Teen dancers get Encinitas seniors on their feet


When Sarah Ludington’s grandmother was going through chemotherapy last winter, one of the things that lifted her spirits was dance.

“Sometimes she watched my dance videos and sometimes we’d just be baking cookies in the kitchen together and we’d start dancing. It could turn a bad day into a good day and it brought a lot of happiness. I found it really inspiring,” said Sarah, 16, who is on the varsity dance team at Torrey Pines High School.

After her grandmother recovered last spring, Sarah wanted to find a way to use her passion for dance to brighten the hearts of other seniors around North County. So a few months ago, the Carmel Valley teen started Dance2Heal, a nonprofit where teen dancers like herself can perform not only for seniors, children and people with disabilities, but with them.

On Aug. 24, Sarah and three other girls with Dance2Heal presented their second free dance program at an Encinitas heart clinic. Sarah’s mom, Dr. Katherine Ludington, is a cardiologist who hosted the event and invited some of her patients for the hour-long program in her office lobby.

The teens performed hip-hop, contemporary and tap dance routines, and then they invited all the patients to get involved by learning some steps for a group hip-hop dance to Justin Timberlake’s “Can’t Stop the Feeling.”

Dr. Ludington said she hopes the dance events inspire her patients to consider dance as an entertaining way to keep “heart healthy.” She said a simple regimen of just 20 minutes of exercise six days a week can reduce the chance of stroke or heart attack by 30 percent.

“Dance is a fun way to get their exercise. They can do it at home, it doesn’t require any equipment and it doesn’t feel like exercise or hard work,” she said.

Joining Sarah for the performance were fellow Torrey Pines dancers Madeline Lim and Rebekah Hardeman, both 17, as well as Sarah’s 11-year-old sister, Abigail. All three girls said they love expressing themselves through dance as a hobby, but Sarah dreams of making a career in dance.

“I’ve been dancing as long as I can remember. I think I started when I was 3 years old at Mommy and Me classes,” she said. “There’s just something I feel when I’m dancing that’s hard to explain. It’s like nothing else.”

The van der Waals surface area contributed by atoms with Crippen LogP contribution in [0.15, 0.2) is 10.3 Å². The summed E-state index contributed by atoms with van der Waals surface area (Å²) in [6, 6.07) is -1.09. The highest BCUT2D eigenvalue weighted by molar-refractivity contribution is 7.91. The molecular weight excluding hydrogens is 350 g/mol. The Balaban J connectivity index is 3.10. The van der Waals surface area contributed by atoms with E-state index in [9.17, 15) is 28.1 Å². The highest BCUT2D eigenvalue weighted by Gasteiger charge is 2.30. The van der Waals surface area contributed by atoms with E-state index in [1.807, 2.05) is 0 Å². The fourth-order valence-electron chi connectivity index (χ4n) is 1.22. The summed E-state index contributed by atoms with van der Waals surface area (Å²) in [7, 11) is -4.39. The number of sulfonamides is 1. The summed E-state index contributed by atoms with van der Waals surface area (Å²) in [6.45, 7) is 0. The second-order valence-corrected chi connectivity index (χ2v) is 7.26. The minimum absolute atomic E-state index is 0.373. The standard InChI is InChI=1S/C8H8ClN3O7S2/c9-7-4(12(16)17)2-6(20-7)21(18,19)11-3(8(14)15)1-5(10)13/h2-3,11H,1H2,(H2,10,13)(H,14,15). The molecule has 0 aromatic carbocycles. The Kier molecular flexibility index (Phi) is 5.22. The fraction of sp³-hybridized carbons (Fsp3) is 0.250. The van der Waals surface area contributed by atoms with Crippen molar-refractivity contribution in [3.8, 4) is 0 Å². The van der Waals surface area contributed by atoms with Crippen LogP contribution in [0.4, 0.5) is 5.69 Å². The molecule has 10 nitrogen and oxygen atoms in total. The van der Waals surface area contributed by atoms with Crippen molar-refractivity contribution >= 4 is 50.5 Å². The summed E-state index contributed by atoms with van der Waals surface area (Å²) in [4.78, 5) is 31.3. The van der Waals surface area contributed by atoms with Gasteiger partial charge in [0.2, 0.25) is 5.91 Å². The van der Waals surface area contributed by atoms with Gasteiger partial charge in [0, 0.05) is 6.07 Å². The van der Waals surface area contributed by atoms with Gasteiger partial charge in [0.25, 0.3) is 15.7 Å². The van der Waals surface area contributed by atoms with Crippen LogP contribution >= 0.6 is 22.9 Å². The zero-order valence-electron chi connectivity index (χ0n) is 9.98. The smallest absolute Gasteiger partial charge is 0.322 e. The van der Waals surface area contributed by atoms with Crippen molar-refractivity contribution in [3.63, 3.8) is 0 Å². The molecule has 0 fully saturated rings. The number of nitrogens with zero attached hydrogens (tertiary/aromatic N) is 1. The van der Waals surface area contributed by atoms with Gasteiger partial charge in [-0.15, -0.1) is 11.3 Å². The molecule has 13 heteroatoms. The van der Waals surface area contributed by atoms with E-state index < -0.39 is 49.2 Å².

Sarah just returned from a summer dance workshop at UCLA where she studied world dance. Her favorite style is hip-hop, which she performs at Torrey Pines and as a member of Future Shock, a youth team run by San Diego’s Culture Shock dance school.

This was the second Dance2Heal event for Madeline, who like Sarah and Rebekah started her senior year at Torrey Pines this week. She said at the first event on July 29, one senior woman was so enthusiastic she leapt out of her chair and joined the girls during their demonstration performance. Others in wheelchairs “danced” along using their arms.

“It was really amazing because they were all so receptive,” Madeline said. “When you think of healing, you don’t exactly think of dancing. But the participants really enjoyed getting involved and had big smiles on their faces. Everyone had a good time.”

Sarah said the goal of the program is to break down patients’ notion that just because they have some mobility limitations they can’t dance.

“They’re not too old and it’s not something they can’t do. This is good for their physical and mental health,” she said.

About a dozen patients in their 50s to 70s attended the Aug. 24 performance and smiled and applauded as the dancers performed routines that included hip-hop and dance hall steps, balletic contemporary and rhythm tap.

It took just a bit of coaxing to get the patients out of their chairs to try a few steps of their own. One woman in her 70s shouted out “don’t go too fast, I’m old!” And a hesitant man across the room asked for a handout so he could study a diagram of the steps before getting started.

But most of the patients eagerly joined in with touch steps, half-spins and choreographed arm movements. A few said they wished their interactive dance portion of the program was longer because it was their favorite part.

Heart patient Christina Tillotson was one of the most active dancers in the group. The Encinitas senior said dance is her preferred form of exercise and she was eager to learn some hip-hop steps.

“I take a lot of classes and this one was really fun,” she said.

Among those who came to watch was Encinitas Mayor Kristin Gaspar, a former competitive ballroom dancer and longtime volunteer for local senior fitness programs. She praised the teens for making the cross-generational connection with the seniors and hopes Dance2Heal will grow deep roots in the community.

The next Dance2Heal event has not been announced, but Sarah said she’s in talks to bring it to a larger audience at the La Costa Glen retirement community. For details, visit

— Pam Kragen writes for The San Diego Union-Tribune